I also was wondering if in C\C++ the compatibility between windows and Mac would require a rewrite of the program? So if I wanted to make it cross platform would I have to copy and change the code?

Thanks again, it means a lot to me, and I wish you all luck in your blender adventures!

You can use common libraries, and if you use an environment like Qt for programming the work to get things working between platforms should be relatively painless.

Various libraries are differently to include and/or link between windows/linux/osx.
You usually handle this with compiler conditionals and directives.

For instance if you need OpenGl and want it to work on windows and osx:

#ifdef __APPLE__
#include <OpenGL/gl.h>
#include <OpenGL/glu.h>
#include <GLUT/glut.h>
#ifdef _WIN32
#include <windows.h>
#include <GL/gl.h>
#include <GL/glu.h>
#include <GL/glut.h>

You see that OSX and Windows have different include directories for OpenGl and that windows needs the win32api included. This block will do the right thing during compile time.
Linking is another topic :wink:

You could also create header files for the platforms:

And setup your build system to include the right header, which will include the right headers. It’s a bit more classy than huge abominations of ifdef-s.

For windows creation and display of graphics on win/linux/osx you got a lot of options.
SDL - Kind of FOSS DirectX, also works with OpenGL. A bit of a behemoth though.
wxWidgets - alternative to QT and doesn’t work “on-top” but is integrated in c++
QT - does it all, but it’s a huuuge library, isn’t painless at all with MinGW especially under windows.

If you need a 3d window for somewhat modern OpenGL:
GLFW (somewhat like GLUT, but a lot more modern… precision timer, x-platform window creation, event handling, input devices and such)
GLEW (extension wrangler)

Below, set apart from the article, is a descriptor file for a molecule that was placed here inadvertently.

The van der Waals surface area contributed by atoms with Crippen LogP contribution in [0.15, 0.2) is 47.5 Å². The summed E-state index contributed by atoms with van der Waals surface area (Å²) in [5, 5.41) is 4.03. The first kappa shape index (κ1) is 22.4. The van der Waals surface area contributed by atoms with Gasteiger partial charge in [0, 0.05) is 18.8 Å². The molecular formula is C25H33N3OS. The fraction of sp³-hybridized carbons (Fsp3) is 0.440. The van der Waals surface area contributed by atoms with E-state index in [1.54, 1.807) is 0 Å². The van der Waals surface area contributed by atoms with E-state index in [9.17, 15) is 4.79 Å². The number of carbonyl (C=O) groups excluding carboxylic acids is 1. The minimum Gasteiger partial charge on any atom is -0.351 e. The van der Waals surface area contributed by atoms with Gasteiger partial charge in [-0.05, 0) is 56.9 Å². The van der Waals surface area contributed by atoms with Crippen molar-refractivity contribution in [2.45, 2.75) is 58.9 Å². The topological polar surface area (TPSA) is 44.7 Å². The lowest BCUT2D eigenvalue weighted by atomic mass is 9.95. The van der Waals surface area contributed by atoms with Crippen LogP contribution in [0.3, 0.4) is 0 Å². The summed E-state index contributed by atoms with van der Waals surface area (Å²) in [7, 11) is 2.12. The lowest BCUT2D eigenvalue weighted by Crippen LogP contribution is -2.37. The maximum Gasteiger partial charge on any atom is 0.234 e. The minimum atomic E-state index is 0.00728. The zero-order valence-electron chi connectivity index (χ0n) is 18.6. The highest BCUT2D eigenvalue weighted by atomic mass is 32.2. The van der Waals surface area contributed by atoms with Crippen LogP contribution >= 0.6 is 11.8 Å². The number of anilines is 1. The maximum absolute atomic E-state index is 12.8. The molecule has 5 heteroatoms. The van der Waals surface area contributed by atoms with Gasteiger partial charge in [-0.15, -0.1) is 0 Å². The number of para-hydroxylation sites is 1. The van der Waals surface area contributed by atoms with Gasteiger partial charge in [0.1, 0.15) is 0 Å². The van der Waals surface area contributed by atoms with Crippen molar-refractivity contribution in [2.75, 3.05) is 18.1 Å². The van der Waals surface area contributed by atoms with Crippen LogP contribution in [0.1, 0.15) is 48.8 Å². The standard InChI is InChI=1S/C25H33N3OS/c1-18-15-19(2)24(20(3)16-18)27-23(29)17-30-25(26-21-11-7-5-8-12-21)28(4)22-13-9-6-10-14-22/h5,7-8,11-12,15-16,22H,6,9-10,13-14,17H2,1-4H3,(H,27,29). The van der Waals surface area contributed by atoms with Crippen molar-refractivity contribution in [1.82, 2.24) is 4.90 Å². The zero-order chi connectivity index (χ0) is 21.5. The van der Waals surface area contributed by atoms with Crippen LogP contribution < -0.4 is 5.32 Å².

One more thing you should look into is recursion… You’ll need to understand it and how to implement it.
And if you really want to do OOP in C++ you should start with an UML diagram for the renderer.
Else you’ll do it like I did, start coding, end up with a C coding style and then be too lazy to refactor the code to a decent OOP form.

Thanks! I really need to get working on learning C++ then, so that I can fully understand you’re excellent advice! Thank you, I probably wouldn’t have figured that out if it were not for you! I have to apologize for yet another question, but is there anything that I could take a peak at to get a better understanding of what a renderer actually is? I have read some books and they all talk about implementing and optimizing and a whole bunch of other good bits that I can’t really use unless have the base program, unless I’m wrong? Thanks again!

Here’s a 99 line Pathtracer:

#include <math.h>   // smallpt, a Path Tracer by Kevin Beason, 2008
#include <stdlib.h> // Make : g++ -O3 -fopenmp smallpt.cpp -o smallpt
#include <stdio.h>  //        Remove "-fopenmp" for g++ version < 4.2
struct Vec {        // Usage: time ./smallpt 5000 && xv image.ppm
  double x, y, z;                  // position, also color (r,g,b)
  Vec(double x_=0, double y_=0, double z_=0){ x=x_; y=y_; z=z_; }
  Vec operator+(const Vec &b) const { return Vec(x+b.x,y+b.y,z+b.z); }
  Vec operator-(const Vec &b) const { return Vec(x-b.x,y-b.y,z-b.z); }
  Vec operator*(double b) const { return Vec(x*b,y*b,z*b); }